verb (swims, swimming; past swam /swam/; past participle swum /swʌm/)[no object]
- The aquatic animals can't swim in shallow water areas.
- There was a car on the bottom of a large body of water and fish were swimming around it.
- Fish swam by her body, curious and their fins tickled her legs.
- They are believed to be the first women's team from Africa to swim the famous stretch.
- Still, the final 100 meters should be swum strategically.
- Marcus Hooper, the youngest person to complete the swim, swam the channel in 1979 at age 12.
- My only complaint is the excessive amount of grease swimming on top of the cheese.
- I'm one of those people that think good chili should have at least a little grease swimming on top of it.
- I could put the rest of the headlamps one by one in my dry bag and swim them across.
- It would be impossible to round up all the stock and swim them across the turbulent Snake River.
- The boys would find the logs in the woods around the lake, cut them to the right sizes, and then swim them over to the raft and attach them.
- It was swimming in a rich, wine-based sauce - too much liquid for my taste, but perfect for his.
- It was certainly not swimming in a pool of oil and was covered with a fair enough amount of batter that it was still possible to taste the squid within.
- The feral pigs were almost swimming in mud that was covered in slimy green algae.
- She was dizzy. The world swam before her eyes and rocked like the boat.
- Black spots swam before her eyes and she felt herself slipping.
- Suddenly the room began to swim before her eyes.
- Her mind still swam with the confusion of the dream and she knew she had to find out what it meant.
- Her head swam in confusion along with a massive headache that pulsed behind her eyes.
- Every time she made any sudden movements her head swam like it was filled with water.
- At Rs.250 per person, one can also have a swim in the outdoor swimming pool and enjoy the cadence of the Filipino band.
- I really wanted to have a swim in my own swimming pool on my birthday.
- We were both in the best shape of our lives, and this swim would have been easy.
- I selected a swim near the first spot that I had tried and again proceeded to fish a long line.
- The road forks just before you reach the river and the best swims are to the right beyond the landing stage.
- If you look at flowing swims in a river, you can get the wrong impression of the pace.
In standard English the past tense of swim is swam ( she swam to the shore) and the past participle is swum ( she had never swum there before). In the 17th and 18th centuries swam and swum were used interchangeably for the past participle, but this is not acceptable in standard modern English.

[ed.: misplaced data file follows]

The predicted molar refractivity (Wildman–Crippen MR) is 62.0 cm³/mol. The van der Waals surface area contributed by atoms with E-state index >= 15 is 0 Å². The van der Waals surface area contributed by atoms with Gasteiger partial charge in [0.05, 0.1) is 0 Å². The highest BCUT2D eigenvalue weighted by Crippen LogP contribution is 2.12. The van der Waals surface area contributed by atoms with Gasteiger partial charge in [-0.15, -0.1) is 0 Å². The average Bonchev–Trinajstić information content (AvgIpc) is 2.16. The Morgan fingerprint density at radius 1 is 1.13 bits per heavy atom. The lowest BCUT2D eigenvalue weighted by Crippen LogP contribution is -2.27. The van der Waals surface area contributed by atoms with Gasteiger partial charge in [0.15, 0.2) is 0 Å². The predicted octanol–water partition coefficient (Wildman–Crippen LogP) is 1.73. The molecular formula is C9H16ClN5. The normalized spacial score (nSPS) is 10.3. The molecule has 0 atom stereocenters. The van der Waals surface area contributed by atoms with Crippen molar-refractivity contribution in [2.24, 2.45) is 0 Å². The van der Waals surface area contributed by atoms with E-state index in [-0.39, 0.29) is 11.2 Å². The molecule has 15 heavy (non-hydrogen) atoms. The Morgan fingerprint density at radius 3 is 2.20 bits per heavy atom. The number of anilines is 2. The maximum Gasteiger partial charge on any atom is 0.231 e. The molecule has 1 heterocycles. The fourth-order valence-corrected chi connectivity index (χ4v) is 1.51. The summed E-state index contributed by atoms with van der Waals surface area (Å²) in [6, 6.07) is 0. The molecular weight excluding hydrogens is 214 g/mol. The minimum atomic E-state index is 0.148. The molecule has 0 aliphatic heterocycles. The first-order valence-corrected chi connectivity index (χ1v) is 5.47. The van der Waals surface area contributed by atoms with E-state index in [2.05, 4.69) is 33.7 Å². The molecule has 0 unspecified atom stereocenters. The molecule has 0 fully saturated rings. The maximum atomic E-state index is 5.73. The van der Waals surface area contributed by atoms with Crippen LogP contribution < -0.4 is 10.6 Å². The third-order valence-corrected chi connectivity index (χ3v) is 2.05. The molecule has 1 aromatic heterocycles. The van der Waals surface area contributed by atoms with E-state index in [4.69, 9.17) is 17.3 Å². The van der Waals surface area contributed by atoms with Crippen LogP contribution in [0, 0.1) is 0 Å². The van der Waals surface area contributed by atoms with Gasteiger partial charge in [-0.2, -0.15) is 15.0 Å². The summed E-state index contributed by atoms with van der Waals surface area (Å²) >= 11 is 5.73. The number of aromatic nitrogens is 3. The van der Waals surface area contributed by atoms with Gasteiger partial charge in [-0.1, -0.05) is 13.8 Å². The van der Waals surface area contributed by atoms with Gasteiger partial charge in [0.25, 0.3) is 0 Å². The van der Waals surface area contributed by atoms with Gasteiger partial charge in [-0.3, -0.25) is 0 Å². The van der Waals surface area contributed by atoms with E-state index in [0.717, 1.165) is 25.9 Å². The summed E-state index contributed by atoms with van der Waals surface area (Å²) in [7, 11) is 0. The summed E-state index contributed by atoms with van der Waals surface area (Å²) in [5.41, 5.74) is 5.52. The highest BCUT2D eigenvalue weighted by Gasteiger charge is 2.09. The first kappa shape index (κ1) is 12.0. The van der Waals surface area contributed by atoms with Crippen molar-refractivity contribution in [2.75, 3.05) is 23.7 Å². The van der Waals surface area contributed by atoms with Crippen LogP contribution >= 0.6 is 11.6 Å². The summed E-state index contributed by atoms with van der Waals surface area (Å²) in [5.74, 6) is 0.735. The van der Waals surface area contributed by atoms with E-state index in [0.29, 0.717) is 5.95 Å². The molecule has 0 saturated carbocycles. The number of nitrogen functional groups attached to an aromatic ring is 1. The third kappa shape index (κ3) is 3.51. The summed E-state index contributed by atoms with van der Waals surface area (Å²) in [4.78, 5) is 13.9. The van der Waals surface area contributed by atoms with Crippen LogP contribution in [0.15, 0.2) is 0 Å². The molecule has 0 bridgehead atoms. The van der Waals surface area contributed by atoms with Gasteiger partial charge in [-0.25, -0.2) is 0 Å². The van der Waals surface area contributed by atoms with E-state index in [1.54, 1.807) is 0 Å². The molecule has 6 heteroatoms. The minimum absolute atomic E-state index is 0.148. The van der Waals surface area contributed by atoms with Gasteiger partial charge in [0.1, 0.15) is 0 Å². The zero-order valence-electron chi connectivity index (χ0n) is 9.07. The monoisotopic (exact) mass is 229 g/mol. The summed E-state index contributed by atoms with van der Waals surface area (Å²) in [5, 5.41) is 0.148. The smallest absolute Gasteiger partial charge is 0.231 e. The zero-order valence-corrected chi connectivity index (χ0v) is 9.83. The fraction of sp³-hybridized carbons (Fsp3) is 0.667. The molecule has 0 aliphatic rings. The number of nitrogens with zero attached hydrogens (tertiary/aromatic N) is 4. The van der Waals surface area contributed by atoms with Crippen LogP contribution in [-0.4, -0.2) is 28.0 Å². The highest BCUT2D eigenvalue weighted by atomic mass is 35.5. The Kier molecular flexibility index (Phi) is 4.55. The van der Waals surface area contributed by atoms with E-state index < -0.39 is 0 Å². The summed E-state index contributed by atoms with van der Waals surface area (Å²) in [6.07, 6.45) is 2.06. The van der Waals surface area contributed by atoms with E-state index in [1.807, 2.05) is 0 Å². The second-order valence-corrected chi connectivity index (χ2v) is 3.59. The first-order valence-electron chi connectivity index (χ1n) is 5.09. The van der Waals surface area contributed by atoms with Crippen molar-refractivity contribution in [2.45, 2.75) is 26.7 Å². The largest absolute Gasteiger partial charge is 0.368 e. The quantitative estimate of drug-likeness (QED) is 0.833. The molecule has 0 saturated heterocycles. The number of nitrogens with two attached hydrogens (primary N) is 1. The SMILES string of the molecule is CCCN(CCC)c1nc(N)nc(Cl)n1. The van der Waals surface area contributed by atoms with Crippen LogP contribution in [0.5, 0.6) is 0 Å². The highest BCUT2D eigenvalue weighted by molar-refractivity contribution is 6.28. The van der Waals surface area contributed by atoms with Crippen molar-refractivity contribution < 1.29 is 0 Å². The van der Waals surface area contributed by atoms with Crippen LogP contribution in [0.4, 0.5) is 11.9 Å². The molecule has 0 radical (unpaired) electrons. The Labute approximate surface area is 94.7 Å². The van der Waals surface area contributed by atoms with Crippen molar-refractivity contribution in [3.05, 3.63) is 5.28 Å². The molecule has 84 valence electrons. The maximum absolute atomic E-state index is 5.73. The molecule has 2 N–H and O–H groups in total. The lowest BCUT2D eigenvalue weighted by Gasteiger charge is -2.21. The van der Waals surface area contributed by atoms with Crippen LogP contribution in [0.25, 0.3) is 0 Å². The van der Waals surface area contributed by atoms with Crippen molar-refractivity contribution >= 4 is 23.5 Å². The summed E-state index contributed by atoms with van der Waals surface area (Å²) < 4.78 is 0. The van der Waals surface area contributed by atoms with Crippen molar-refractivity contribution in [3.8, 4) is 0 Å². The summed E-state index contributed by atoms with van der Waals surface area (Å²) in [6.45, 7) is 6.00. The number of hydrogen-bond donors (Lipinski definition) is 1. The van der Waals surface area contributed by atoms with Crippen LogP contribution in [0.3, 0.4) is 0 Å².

in the swim
- Involved in or aware of current affairs or events.Example sentences
- I loved being part of the madness of the rush hour commute - it made me feel in the swim, connected to the rest of the world, part of everyday society.
- Hearing aids will put you back in the swim again.
- It's good to be back in the swim of things!
swim with (or against) the tide
- Act in accordance with (or against) the prevailing opinion or tendency.Example sentences
- Despite swimming against the tide, he has never lost his youthful energy.
- One patron of the society said: ‘We've been swimming against the tide for years now.’
- ‘Instead of swimming against the tide, there should be an attempt to make maximum advantage of it,’ he says.
- Example sentences
- Our waters are cleaner, but 40 percent of them still don't meet the fishable / swimmable / drinkable standard.
- Whatever, it is a drive from the nearest swimmable beach and, although the sea is an exquisite turquoise, your view also overlooks the local football pitch.
- Temperatures reach the high twenties, the sea is bracing but easily swimmable and, in the south of Gran Canaria, the sun shines 350 days a year.
Old English swimman (verb), of Germanic origin; related to Dutch zwemmen and German schwimmen.
The Old English epic poem Beowulf, probably written in the 8th century, is the first recorded source of swim. To sink or swim, ‘to fail or succeed entirely by your own efforts’, refers to the ducking of a woman suspected of witchcraft. It was not an attractive choice—either the woman sank and was drowned or she floated on the surface of the water and was therefore proven to be a witch. In the swim, meaning ‘in tune with the fashion’, first appeared in the late 19th century.
Words that rhyme with swimbedim, brim, crim, dim, glim, grim, Grimm, gym, him, hymn, Jim, Kim, limb, limn, nim, prim, scrim, shim, Sim, skim, slim, Tim, trim, vim, whim
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Line breaks: swim
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